Living Out Loud

The Golden Era

CleanShot 2024-06-08 at 19

#100DaysToOffload 9/100
In the mid 70s, my family took a break from our yearly or bi-yearly moves and stayed in the same place for my brother and sister and I to put down some roots, albeit shallow ones. We lived in a huge mill-owner sized house on a corner lot with giant mature magnolia trees in the central-North Carolina town of Lillington. We were able to afford the spacious digs under one condition, allowing the landlord, the wife of the local Ford dealer to employ home repair workmen for the entirety of our stay. It was commonplace to wake up on a summer day to find someone in my bedroom putting in storm windows or climbing on top of the wrap around porch to begin sanding the trim in preparation for painting. the house had a curling banister leading to the second floor. Everyone had their own bedroom and there were rooms designated as the playroom, the TV room, the dining room, the breakfast nook and the living room. It had the unimaginable luxury of three bathrooms. It was so far removed from the tiny houses and quadraplex apartments it replaced in our lives.

Lillington was and is a small town of about 2,000 people laid out on a grid patten next to the Cape Fear River. In the 70s there were still textile mills in the area and a smattering of other manufacturing jobs, but the economy was very much agriculturally based and by agriculture, I mean tobacco. Large tobacco farms employed hundreds of local teenage workers and if the crop were late, the board of education would delay the opening of school so that kids could help get the fields gathered. The school I attended in the 5th and 6th grade was located in Shawtown, the highly segregated African-American community outside the city limits. Ten years prior it had been a segregated school, and my generation of Gen X kids were among the first to start from the first grade in a totally integrated environment. As was common for former all-Black schools, it had not been well maintained and the county played catch up once white kids started attending. My strongest memories of the education I received there are of the yearlong Bicentennial fever that the US underwent in 1976, while Jimmy Carter was running for president.

The best part of living in Lillington were the summers. We lived three blocks from the public library and for my siblings and I it was the center of our existence. Years after moving away, the staff at the library still remembered us and occasionally called to check in. In the summers the library held a reading contest to see who could read the most books in various age groups and we dominated. I devoured every book they had on my interests at the time, which were baseball, horses and what passed for young adult novels in the 70s. The prize for winning the contest was a tennis racket (WTF) but I only cared about the bragging rights. Moving into adulthood, it was still among my proudest achievements. We also managed to belong to the local pool, which is puzzling to me today. As an adult, I realized that the pool was all white and my mom and stepdad had different values than that but it's a conversation we haven't had yet.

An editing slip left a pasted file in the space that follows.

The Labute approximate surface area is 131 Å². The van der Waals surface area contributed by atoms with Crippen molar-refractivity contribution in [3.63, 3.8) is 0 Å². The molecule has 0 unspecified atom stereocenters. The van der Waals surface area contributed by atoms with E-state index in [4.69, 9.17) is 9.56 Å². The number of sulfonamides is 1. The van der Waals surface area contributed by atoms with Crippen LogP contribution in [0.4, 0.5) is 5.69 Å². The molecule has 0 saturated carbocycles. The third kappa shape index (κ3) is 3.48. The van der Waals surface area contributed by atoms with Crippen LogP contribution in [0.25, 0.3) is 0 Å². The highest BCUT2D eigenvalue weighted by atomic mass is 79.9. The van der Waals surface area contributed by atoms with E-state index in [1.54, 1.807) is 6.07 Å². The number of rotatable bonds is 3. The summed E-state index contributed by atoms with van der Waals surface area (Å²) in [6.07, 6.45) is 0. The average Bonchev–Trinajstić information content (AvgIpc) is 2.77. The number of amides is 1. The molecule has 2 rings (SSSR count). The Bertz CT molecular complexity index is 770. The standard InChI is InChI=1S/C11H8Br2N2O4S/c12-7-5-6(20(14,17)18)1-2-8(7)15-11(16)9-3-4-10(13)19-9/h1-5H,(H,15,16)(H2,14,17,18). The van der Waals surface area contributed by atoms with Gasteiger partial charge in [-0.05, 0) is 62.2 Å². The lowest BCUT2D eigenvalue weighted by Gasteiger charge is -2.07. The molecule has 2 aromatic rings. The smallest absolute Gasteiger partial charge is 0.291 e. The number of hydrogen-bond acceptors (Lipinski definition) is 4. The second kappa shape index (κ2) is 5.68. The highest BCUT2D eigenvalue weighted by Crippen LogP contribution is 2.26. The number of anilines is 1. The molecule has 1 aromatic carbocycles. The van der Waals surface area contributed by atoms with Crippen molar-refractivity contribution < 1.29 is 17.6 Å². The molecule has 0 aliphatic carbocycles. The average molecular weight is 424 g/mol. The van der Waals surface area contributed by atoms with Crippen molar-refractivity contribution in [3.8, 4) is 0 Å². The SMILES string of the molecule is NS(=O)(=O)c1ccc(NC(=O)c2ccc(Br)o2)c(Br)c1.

I could go anywhere in town on my bicycle. I picked up used glass soft drink bottles on my rides to sell, invariably using the money for comic books, which I purchased at an old-fashioned drug store with a lunch counter that also sold fresh squeezed orange-ade. I also sold copies of the weekly newspaper outside the post office for spending money. The town had youth sports leagues in which I participated until invariably getting into some kind of trouble. I wasn't the best-behaved kid. There was a movie theater on Main Street with one screen that showed one movie at the time, if you can wrap your head around that. You could almost see the theater from our house.  Tickets were one dollar for all comers. When Gone with the Wind was re-released in the 70s on the big screen, I went to see it alone on the big screen. I also saw 70s classics there like Walking Tall and Billy Jack.

My folks weren't religious at the time, but a friendly neighbor who was the foster parent of our best friends took us to Fellowship Baptists Church twice every Sunday, once for worship and again in the evening for the Royal Ambassadors, a boy's fellowship group he led. Nearly 50 years later we are still in contact with those kids via Facebook.

We moved away from Lillington in April of my 6th grade year to live in New Bern, a larger town closer to the North Carolina coast, into a tiny duplex apartment. We were there less than a year before moving again. In 2000, after living in the county adjacent to Lillington as an adult, I applied for a job there with the school system and was hired. I worked based from there for the next 20 years and got to regularly revisit the site of some of those happy memories.